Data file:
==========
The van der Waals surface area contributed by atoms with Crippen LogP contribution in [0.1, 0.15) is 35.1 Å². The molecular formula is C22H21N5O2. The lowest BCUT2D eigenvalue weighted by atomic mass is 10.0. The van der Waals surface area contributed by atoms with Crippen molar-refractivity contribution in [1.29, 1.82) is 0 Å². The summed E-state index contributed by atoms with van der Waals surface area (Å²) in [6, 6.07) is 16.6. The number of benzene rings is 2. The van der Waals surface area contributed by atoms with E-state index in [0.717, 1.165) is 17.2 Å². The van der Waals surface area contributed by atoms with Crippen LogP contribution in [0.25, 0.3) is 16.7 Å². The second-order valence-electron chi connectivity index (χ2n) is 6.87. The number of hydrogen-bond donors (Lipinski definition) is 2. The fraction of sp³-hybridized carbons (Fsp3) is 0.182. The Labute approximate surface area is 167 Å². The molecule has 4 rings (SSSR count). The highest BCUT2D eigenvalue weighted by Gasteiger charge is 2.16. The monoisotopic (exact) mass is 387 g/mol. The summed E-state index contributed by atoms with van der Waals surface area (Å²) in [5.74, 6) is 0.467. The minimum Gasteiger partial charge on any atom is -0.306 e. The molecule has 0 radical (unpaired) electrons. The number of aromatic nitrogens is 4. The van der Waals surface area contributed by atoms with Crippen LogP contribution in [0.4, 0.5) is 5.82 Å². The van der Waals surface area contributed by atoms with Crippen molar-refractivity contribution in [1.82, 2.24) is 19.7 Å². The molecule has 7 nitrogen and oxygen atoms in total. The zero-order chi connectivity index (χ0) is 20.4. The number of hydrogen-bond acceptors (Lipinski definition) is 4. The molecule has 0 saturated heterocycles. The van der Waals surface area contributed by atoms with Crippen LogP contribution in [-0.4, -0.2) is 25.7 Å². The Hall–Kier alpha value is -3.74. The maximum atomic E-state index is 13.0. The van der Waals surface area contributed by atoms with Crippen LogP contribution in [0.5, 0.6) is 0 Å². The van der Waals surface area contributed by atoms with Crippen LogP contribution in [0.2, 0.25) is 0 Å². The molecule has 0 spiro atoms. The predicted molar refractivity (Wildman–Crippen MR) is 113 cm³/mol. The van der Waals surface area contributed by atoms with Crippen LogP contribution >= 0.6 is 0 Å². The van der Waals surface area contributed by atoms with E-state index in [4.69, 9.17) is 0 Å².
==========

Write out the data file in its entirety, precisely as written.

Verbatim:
The van der Waals surface area contributed by atoms with Crippen LogP contribution in [0.1, 0.15) is 35.1 Å². The molecular formula is C22H21N5O2. The lowest BCUT2D eigenvalue weighted by atomic mass is 10.0. The van der Waals surface area contributed by atoms with Crippen molar-refractivity contribution in [1.29, 1.82) is 0 Å². The summed E-state index contributed by atoms with van der Waals surface area (Å²) in [6, 6.07) is 16.6. The number of benzene rings is 2. The van der Waals surface area contributed by atoms with E-state index in [0.717, 1.165) is 17.2 Å². The van der Waals surface area contributed by atoms with Crippen LogP contribution in [0.25, 0.3) is 16.7 Å². The second-order valence-electron chi connectivity index (χ2n) is 6.87. The number of hydrogen-bond donors (Lipinski definition) is 2. The fraction of sp³-hybridized carbons (Fsp3) is 0.182. The Labute approximate surface area is 167 Å². The molecule has 4 rings (SSSR count). The highest BCUT2D eigenvalue weighted by Gasteiger charge is 2.16. The monoisotopic (exact) mass is 387 g/mol. The summed E-state index contributed by atoms with van der Waals surface area (Å²) in [5.74, 6) is 0.467. The minimum Gasteiger partial charge on any atom is -0.306 e. The molecule has 0 radical (unpaired) electrons. The number of aromatic nitrogens is 4. The van der Waals surface area contributed by atoms with Crippen LogP contribution in [0.4, 0.5) is 5.82 Å². The van der Waals surface area contributed by atoms with Crippen molar-refractivity contribution in [1.82, 2.24) is 19.7 Å². The molecule has 7 nitrogen and oxygen atoms in total. The zero-order chi connectivity index (χ0) is 20.4. The number of hydrogen-bond acceptors (Lipinski definition) is 4. The molecule has 0 saturated heterocycles. The van der Waals surface area contributed by atoms with Crippen LogP contribution in [-0.4, -0.2) is 25.7 Å². The Hall–Kier alpha value is -3.74. The maximum atomic E-state index is 13.0. The van der Waals surface area contributed by atoms with Crippen LogP contribution in [0.5, 0.6) is 0 Å². The van der Waals surface area contributed by atoms with Crippen LogP contribution in [0.2, 0.25) is 0 Å². The molecule has 0 spiro atoms. The predicted molar refractivity (Wildman–Crippen MR) is 113 cm³/mol. The van der Waals surface area contributed by atoms with Crippen LogP contribution >= 0.6 is 0 Å². The van der Waals surface area contributed by atoms with E-state index in [4.69, 9.17) is 0 Å².